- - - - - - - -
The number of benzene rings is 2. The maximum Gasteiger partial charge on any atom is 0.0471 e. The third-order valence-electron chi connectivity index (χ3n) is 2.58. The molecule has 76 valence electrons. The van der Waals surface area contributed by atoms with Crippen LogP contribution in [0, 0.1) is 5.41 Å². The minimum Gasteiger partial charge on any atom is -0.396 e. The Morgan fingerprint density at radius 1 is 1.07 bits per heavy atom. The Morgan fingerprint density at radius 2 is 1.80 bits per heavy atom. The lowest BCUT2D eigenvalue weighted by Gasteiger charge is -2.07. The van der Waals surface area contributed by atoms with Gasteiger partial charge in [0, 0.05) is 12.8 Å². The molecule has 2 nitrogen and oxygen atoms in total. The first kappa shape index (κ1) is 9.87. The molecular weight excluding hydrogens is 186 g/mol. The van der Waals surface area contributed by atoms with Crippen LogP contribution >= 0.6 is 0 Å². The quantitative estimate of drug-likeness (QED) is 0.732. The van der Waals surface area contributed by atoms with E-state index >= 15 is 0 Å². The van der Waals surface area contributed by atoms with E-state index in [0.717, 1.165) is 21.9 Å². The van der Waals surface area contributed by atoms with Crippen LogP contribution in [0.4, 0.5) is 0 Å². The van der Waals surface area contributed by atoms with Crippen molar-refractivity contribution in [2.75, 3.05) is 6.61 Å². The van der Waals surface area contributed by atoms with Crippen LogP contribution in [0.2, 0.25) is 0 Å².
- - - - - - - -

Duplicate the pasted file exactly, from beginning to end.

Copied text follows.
The number of benzene rings is 2. The maximum Gasteiger partial charge on any atom is 0.0471 e. The third-order valence-electron chi connectivity index (χ3n) is 2.58. The molecule has 76 valence electrons. The van der Waals surface area contributed by atoms with Crippen LogP contribution in [0, 0.1) is 5.41 Å². The minimum Gasteiger partial charge on any atom is -0.396 e. The Morgan fingerprint density at radius 1 is 1.07 bits per heavy atom. The Morgan fingerprint density at radius 2 is 1.80 bits per heavy atom. The lowest BCUT2D eigenvalue weighted by Gasteiger charge is -2.07. The van der Waals surface area contributed by atoms with Gasteiger partial charge in [0, 0.05) is 12.8 Å². The molecule has 2 nitrogen and oxygen atoms in total. The first kappa shape index (κ1) is 9.87. The molecular weight excluding hydrogens is 186 g/mol. The van der Waals surface area contributed by atoms with Crippen LogP contribution >= 0.6 is 0 Å². The quantitative estimate of drug-likeness (QED) is 0.732. The van der Waals surface area contributed by atoms with E-state index >= 15 is 0 Å². The van der Waals surface area contributed by atoms with E-state index in [0.717, 1.165) is 21.9 Å². The van der Waals surface area contributed by atoms with Crippen LogP contribution in [0.4, 0.5) is 0 Å². The van der Waals surface area contributed by atoms with Crippen molar-refractivity contribution in [2.75, 3.05) is 6.61 Å². The van der Waals surface area contributed by atoms with Crippen LogP contribution in [0.2, 0.25) is 0 Å².